Fitness Back in Your Life
In the good old days before you were married, had kids, got the
promotion, bought the house and did the yard work, you really
regularly. Back then, you could run a five-minute mile. Or bench
press your weight. Or sweat through that 90-minute advanced aerobics
are you spending more time feeling guilty about not working out
than working out?
If so, you're
probably the kind of lapsed boomer President Bush was talking to
when he recently declared war on being fat and sedentary. No wonder
you weren't invited along on that three-mile fun run with him and
But you have
plenty of company. You've joined the 4-in-10 adult Americans of
all ages who admit they are not physically active at all, according
to the President's Council on Physical Fitness and Sports.
like Richard Cotton and Cedric Bryant have heard it all before --
busy boomers complaining that, between carpools and van pools and
making ends meet, they barely have time for a movie, much less a
regular exercise routine.
Cotton is an
exercise physiologist and also a spokesman for the American Council
on Exercise in San Diego, Calif., an organization that certifies
instructors and oversees exercise research. Bryant is the chief
exercise physiologist for the council.
They both specialize
in motivating inactive people to become involved in exercise programs.
They inspire woefully out-of-shape, middle age lapsed exercisers
or never-exercisers to consider the benefits of incorporating workouts
into their however-hectic-or-sedentary routine, convincing them
that the stress-reduction and disease-risk reduction benefits are
worth the effort.
Here are some
of their best tips.
- Blot out
that "hard body image" memory. It's normal to have
a mental image of yourself when you last exercised regularly,
says Cotton. If your image is from high school, you could be in
big trouble. Even if it was from last year, forget it. "Try
to have as little memory as possible of what you used to look
like and do," Cotton says. "Be in the present."
slowly. "Do much less than you think you are able to,"
Cotton suggests. Take a 10-minute stroll if you're newly back
to workouts. Clients tell Cotton, "It's not enough."
No, he replies, it's not, "but it's a start." Consider
walking as a good way to get back to exercise.
the risks of too much, too fast. "Go too fast and you're
likely to get injured," Bryant says. That could set you back
to square one.
Plan your workout wardrobe so you'll be comfortable. Consider
the weather you will be walking in and decide: long pants, long
sleeves, shorts, hat?
skimp on shoes. A good pair of shoes should cost about $70,
says Cotton, and they'll help ensure good shock absorption and
cushioning. Which type? "If you are walking with the hope
of jogging eventually, buy running shoes," says Cotton. If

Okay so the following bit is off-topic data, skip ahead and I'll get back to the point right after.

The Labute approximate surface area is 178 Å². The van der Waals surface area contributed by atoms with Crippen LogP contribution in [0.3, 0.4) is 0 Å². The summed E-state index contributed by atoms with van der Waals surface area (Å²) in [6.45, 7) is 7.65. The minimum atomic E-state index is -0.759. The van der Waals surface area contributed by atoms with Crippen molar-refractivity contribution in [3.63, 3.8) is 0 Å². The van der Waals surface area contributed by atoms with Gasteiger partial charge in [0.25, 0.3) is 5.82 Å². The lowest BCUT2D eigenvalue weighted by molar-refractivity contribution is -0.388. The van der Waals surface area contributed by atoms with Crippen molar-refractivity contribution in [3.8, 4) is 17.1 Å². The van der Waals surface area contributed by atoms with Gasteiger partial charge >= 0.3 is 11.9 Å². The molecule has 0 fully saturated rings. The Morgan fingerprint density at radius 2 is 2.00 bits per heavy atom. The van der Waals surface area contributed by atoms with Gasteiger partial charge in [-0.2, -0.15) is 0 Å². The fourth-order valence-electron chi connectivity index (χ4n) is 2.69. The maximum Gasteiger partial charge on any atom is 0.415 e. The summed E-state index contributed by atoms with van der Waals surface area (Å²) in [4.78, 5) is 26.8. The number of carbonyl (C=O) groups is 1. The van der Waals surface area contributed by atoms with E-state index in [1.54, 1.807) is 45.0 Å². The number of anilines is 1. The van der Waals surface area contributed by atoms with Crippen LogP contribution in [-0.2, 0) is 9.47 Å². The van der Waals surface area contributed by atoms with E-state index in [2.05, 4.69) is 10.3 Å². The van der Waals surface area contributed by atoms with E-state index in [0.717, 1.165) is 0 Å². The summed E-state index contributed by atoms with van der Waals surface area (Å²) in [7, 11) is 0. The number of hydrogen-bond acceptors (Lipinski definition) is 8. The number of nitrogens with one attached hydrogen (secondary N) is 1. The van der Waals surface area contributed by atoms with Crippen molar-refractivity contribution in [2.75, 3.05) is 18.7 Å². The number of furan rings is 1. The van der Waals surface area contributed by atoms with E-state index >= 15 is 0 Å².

you plan to walk as your main exercise, get walking shoes.
overlook good socks. Best for workouts: Socks with some synthetic
fibers (rather than all-cotton) because they wick away sweat better.
When you try on exercise shoes, wear your exercise socks.
your duration of exercise in small increments. "Spend
one week minimum at each phase," Cotton says. Exactly how
long you will walk in each phase will depend on your stamina and
your doctor's advice. But you might begin with as little as a
15- or 20-minute walk, then work up, Cotton says. Add duration
before speed. You can increase the length of the walk each phase,
by perhaps five minutes a phase. Soon, you'll be at the recommended
30 minutes (or more) a day, five or more days a week. "Accept
yourself where you are," Cotton says.
- Do the
talk test. If you can't talk with ease as you walk or jog,
you're going too fast and trying to do too much, Bryant says.
to stay well-hydrated. "The thirst mechanism is less
sensitive by age 50," Bryant says.
- Add strength
training to the cardiovascular routine. But only when you
are ready, Cotton suggests.
getting an exercise buddy. That could help increase your faithfulness
to your new routine. "An exercise buddy is always nice,"
Cotton says, "especially if you can latch on to someone who
already has the habit. That's a free ride."
- Be realistic
about the payoff. You might notice looser waistbands but no
difference on the scale. "As you get up into the 35-, 40-
or 45-minute walks that are brisk, you can expect weight loss,"
Cotton says. "But figure it takes six to eight weeks to transform
your body. And even if you do not lose a pound, you are healthier
if you exercise."
possibly, that might put you higher up on Bush's invite list,
should he host another run.
information on exercise and age-related weight gain, see the
American College of Sports Medicine. For information on
staying fit, see
American Council on Exercise.
Reference Source 101